Giants fans aren’t loving Javy Baez — as if that matters

SHARE Giants fans aren’t loving Javy Baez — as if that matters

Should the Cubs’ Javy Baez tone it down just a little? In a word: No.

SAN FRANCISCO — Giants fans let Javier Baez know nice and early Monday how they felt about his double dose of look-how-far-I-hit-that back in Chicago.

They booed him during player introductions before Game 3. They booed him again in the second inning as he walked to the plate for his first at-bat.

Naturally, they booed even louder when he had the unmitigated gall to signal the ump for time, step out of the box and knock some dirt off his spikes with his bat.

Where does he get the nerve, anyway?

Chances are, they didn’t love it when Baez then smacked a base hit.

Tough crowd.

But Giants fans aren’t going to change the manner in which Baez goes about his business. Any Cubs fans who squawked about Baez turning a near-home run into an out at second base in Game 2 by not hustling out of the batter’s box aren’t, either.

And you know what? They shouldn’t.

Just let Javy be Javy.

“I got a little excited,” Baez said, “but I think everybody here knows how hard I play the game. And the other team does, too.”

And that’s just it. Baez plays as hard as anyone on the Cubs. He runs hard, slides hard, tags hard and sure as heck swings hard. And get this: A 23-year-old who dreamed so hard about becoming a big leaguer that he got the MLB logo tattooed on the back of his neck in high school also plays with a good deal of — what should we call it? — panache.

If that means an occasional moment of hot-dogging gets mixed in with all those highlight-reel plays, is it really such a big deal?

Fortunately, Maddon gets this.

“He just needs to go out there and play,” Maddon said. “For me, it’s very dangerous as a manager or coach to coach instinct — and whatever this guy has that nobody else has — out of him, which I don’t want to do. I never want to subtract from this guy. I just want to take what he has and harness it a little bit.”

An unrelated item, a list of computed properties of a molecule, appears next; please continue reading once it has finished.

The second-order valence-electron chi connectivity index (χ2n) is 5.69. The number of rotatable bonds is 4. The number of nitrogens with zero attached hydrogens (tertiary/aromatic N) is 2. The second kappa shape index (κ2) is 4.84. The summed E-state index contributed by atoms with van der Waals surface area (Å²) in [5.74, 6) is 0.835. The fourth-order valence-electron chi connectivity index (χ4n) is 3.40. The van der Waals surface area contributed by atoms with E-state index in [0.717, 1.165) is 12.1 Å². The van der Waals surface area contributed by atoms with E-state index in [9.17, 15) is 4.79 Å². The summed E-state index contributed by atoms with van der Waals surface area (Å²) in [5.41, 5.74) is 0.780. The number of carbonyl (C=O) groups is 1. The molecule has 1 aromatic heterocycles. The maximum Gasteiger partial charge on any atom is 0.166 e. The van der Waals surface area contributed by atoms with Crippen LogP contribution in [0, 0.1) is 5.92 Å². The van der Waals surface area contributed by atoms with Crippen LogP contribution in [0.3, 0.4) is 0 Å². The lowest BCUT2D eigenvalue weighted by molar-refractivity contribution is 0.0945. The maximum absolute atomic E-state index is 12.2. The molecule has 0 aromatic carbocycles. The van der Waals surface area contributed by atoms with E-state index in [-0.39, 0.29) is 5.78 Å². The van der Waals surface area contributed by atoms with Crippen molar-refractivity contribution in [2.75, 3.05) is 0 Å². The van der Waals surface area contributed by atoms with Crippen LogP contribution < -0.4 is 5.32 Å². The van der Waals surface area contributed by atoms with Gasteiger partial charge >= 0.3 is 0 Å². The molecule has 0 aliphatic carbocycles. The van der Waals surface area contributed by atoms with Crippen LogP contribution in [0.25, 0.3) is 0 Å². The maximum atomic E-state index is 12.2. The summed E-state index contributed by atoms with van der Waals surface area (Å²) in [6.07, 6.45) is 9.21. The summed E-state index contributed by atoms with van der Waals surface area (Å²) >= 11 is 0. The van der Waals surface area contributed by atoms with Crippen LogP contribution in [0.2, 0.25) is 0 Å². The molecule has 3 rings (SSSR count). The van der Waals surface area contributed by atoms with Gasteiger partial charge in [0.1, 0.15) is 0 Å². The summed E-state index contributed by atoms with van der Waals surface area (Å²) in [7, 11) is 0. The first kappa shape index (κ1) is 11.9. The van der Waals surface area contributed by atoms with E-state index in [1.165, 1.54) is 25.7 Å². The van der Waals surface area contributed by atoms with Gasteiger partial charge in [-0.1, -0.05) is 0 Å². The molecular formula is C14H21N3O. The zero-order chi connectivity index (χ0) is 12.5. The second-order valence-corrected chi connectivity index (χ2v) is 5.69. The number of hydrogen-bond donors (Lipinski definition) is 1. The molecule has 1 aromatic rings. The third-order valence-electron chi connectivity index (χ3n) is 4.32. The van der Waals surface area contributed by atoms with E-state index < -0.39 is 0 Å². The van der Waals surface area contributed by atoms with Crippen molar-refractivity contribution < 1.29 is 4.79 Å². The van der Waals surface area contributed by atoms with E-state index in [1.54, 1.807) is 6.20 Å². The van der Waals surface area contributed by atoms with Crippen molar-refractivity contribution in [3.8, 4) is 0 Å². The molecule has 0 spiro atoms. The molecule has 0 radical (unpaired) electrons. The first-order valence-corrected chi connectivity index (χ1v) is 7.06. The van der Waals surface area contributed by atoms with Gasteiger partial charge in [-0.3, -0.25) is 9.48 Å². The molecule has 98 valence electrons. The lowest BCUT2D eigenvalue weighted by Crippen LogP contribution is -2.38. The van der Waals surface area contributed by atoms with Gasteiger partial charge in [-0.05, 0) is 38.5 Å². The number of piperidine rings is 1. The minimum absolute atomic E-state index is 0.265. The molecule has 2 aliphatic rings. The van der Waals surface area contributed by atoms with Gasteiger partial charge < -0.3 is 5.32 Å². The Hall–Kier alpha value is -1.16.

So, maybe that means we’ve seen Baez get thrown out at second on what should’ve been a standup double for the last time. That wouldn’t be a bad thing at all. But if he never again jacks a long ball, with that monstrous swing of his, and admires it for a second, pumping Cubs fans into a frenzy?

That would be a shame.

Let Javy be Javy. Baez is one of the very best things the Cubs have going.

“Just give him another couple, three years,” Maddon said.

By then, Baez may well be as good a player as the Cubs have. There seems to be little doubt he’ll be as popular among fans as any of his teammates. Kris Bryant, Anthony Rizzo and Jake Arrieta sell the jerseys now, but when was the last time you asked your kid — or any kid — which Cubs player is his or her favorite to watch?

There’s something about Baez’s appeal with young fans that’s magical.

“Other players tell me their kids imitate me at home,” Baez said. “They tell me, ‘They all love Javy.’ ”

They don’t want Baez to change. Baez doesn’t see why anyone would.

“It’s really amazing how young people, young kids follow you and show their love to you, and how they look at you because of the way you do things,” he said. “I busted my butt to be here. And I’m pretty sure they’d love to be here someday, too.”

Follow me on Twitter @slgreenberg.


The Latest
Robert Crimo III showed little emotion as a prosecutor read the names of the dead and asked that he held without bond. The judge agreed.
Pat Fitzgerald continues to keep some of Illinois’ best prep football players close to home.
The move should help a team that’s been hit with plenty of injuries this season.
A Jewish security group says that, after seeing photos of Robert E. “Bobby” Crimo III, a Highland Park rabbi “recognized him” as the man turned away from a Passover service at his synagogue in April.
The Sky’s Candace Parker was on the cover of last year’s edition of the video game series.